Director: Sanu John Varughese
Could we really know someone? Not Biju Menon’s Chaachan in Aarkkariyam, which is a slow burn meditation on what it really means to believe in life (or God). Sherley (Parvathy Thiruvothu) and Roy (Sharafudheen) are stuck during the lockdown at her father’s home. It looks like Chaachan is far more sinister than he seems, especially for Roy. He’s not the person Sherley had portrayed him as. From this perspective, Aarkkariyam is a drama around a confession: what if Georgekutty from Drishyam told his unsuspecting younger daughter everything about the coverup? One could get away with murder, but how to explain it to one’s family?
Aarkkariyam is also a bit like you walked into a whodunnit after it had been solved and forgotten about. In a thriller, Chaachan’s big reveal to Roy (about his Munnariyippu-like moment) wouldn’t have been so muted, as if they were just talking about the cricket score. Here, the drama refuses to become a thriller. The film focuses not on the criminal nature of Chaachan’s act, but rather on the impact of the revelation on Roy. The pleasant-sounding guitar score continues as if everything we have known about Chaachan hasn’t just changed totally. The film takes a detached attitude to it’s characters. It doesn’t judge, and gives detailed and close-up pictures of the small world of Sherley, Chaachan, and Roy.
Space and sound are used to further immerse us in the characters’ world. For example, at the beginning, Sherley and Roy are in closed spaces (rooms or cars); they’re occupied by domestic and financial problems. As their problems are solved by Chaachan, we see Roy outdoors, exploring. You hear sounds you would only if you were standing very close to the characters. In a scene, Chaachan is speaking on the phone and the birds around him are as loud as him. It’s as if nothing is edited or stylized. You’re led to believe you’re looking at raw footage. A sense of real-ness is built up. So, even when nothing really is happening in the film in terms of plot, you are engrossed by the daily (often mundane) conversations and activities of the three characters.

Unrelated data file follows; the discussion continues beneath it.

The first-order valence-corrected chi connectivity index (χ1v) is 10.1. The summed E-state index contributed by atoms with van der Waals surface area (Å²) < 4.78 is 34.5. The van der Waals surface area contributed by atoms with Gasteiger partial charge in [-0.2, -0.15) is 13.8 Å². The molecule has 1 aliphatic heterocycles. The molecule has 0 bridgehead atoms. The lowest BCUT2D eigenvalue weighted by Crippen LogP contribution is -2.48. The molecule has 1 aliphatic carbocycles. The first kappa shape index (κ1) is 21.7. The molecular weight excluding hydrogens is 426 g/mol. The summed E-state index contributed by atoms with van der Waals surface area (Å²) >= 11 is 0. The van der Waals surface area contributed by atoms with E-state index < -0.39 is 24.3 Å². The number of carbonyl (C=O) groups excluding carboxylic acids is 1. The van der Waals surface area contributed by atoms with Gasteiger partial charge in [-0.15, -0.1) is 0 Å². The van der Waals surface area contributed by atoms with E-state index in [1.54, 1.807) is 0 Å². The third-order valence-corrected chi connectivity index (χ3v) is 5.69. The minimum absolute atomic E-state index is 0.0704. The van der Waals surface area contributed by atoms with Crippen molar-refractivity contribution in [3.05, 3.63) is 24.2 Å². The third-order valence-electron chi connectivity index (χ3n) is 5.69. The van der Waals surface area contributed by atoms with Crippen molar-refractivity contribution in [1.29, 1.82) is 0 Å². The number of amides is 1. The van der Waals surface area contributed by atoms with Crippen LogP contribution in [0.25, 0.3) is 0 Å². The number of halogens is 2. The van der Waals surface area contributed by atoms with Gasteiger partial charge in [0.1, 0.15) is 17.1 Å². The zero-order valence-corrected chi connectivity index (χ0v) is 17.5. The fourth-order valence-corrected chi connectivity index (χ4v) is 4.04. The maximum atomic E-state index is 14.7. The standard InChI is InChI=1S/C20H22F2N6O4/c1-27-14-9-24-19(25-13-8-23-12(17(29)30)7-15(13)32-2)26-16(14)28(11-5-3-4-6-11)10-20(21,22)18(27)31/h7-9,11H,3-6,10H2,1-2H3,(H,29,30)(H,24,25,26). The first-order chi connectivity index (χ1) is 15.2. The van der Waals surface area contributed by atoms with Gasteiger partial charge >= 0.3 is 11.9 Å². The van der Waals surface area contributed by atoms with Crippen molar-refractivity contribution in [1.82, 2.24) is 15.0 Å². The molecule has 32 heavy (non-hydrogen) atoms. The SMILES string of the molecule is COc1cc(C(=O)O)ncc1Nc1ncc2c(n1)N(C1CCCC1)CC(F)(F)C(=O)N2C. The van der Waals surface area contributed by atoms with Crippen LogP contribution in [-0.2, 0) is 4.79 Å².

We get used to their mannerisms: like, say, the way Parvathy’s Sherley says ‘no’ as if it were a dismissal. So, it’s difficult to think objectively about them. It’s like you can’t be indifferent about a person sitting next to you in a bus after speaking to them for ten minutes. But after putting a magnifying glass over Sherley, Roy, and Chaachan, the film rarely knows what to do with that. Given that the film’s attitude to deeper questions about life is that they might never be resolved at all, Aarkkariyam finally ends but never really resolves.
Aarkkariyam shows how the lockdown threw three lives into chaos and it also asks heavy-duty philosophical questions: how do we know that something is true? Are memories even real? If events are made inevitable by god or destiny, wouldn’t everything become meaningless? But the film keeps the investigations light. For example, it hints at contradictions around how you can can do something evil and still believe that it was preordained by god, but it never explores them. It doesn’t even try. Because, you know: Aarkkariyam (Who knows)?